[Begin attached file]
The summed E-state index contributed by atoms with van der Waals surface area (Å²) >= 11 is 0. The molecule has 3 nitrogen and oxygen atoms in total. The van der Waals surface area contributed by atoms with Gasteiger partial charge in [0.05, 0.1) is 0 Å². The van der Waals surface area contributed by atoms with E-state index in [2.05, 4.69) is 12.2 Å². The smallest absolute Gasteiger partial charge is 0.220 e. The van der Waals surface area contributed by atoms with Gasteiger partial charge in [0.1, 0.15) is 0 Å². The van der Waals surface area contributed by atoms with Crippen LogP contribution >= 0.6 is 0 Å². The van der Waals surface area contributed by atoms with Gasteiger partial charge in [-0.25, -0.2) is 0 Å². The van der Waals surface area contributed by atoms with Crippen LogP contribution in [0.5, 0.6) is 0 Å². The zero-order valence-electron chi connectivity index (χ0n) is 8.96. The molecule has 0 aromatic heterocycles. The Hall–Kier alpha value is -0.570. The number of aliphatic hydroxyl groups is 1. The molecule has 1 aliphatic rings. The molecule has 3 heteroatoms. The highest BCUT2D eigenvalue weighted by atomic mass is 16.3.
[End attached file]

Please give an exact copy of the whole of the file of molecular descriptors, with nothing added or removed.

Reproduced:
The summed E-state index contributed by atoms with van der Waals surface area (Å²) >= 11 is 0. The molecule has 3 nitrogen and oxygen atoms in total. The van der Waals surface area contributed by atoms with Gasteiger partial charge in [0.05, 0.1) is 0 Å². The van der Waals surface area contributed by atoms with E-state index in [2.05, 4.69) is 12.2 Å². The smallest absolute Gasteiger partial charge is 0.220 e. The van der Waals surface area contributed by atoms with Gasteiger partial charge in [0.1, 0.15) is 0 Å². The van der Waals surface area contributed by atoms with Crippen LogP contribution >= 0.6 is 0 Å². The van der Waals surface area contributed by atoms with Gasteiger partial charge in [-0.25, -0.2) is 0 Å². The van der Waals surface area contributed by atoms with Crippen LogP contribution in [0.5, 0.6) is 0 Å². The zero-order valence-electron chi connectivity index (χ0n) is 8.96. The molecule has 0 aromatic heterocycles. The Hall–Kier alpha value is -0.570. The number of aliphatic hydroxyl groups is 1. The molecule has 1 aliphatic rings. The molecule has 3 heteroatoms. The highest BCUT2D eigenvalue weighted by atomic mass is 16.3.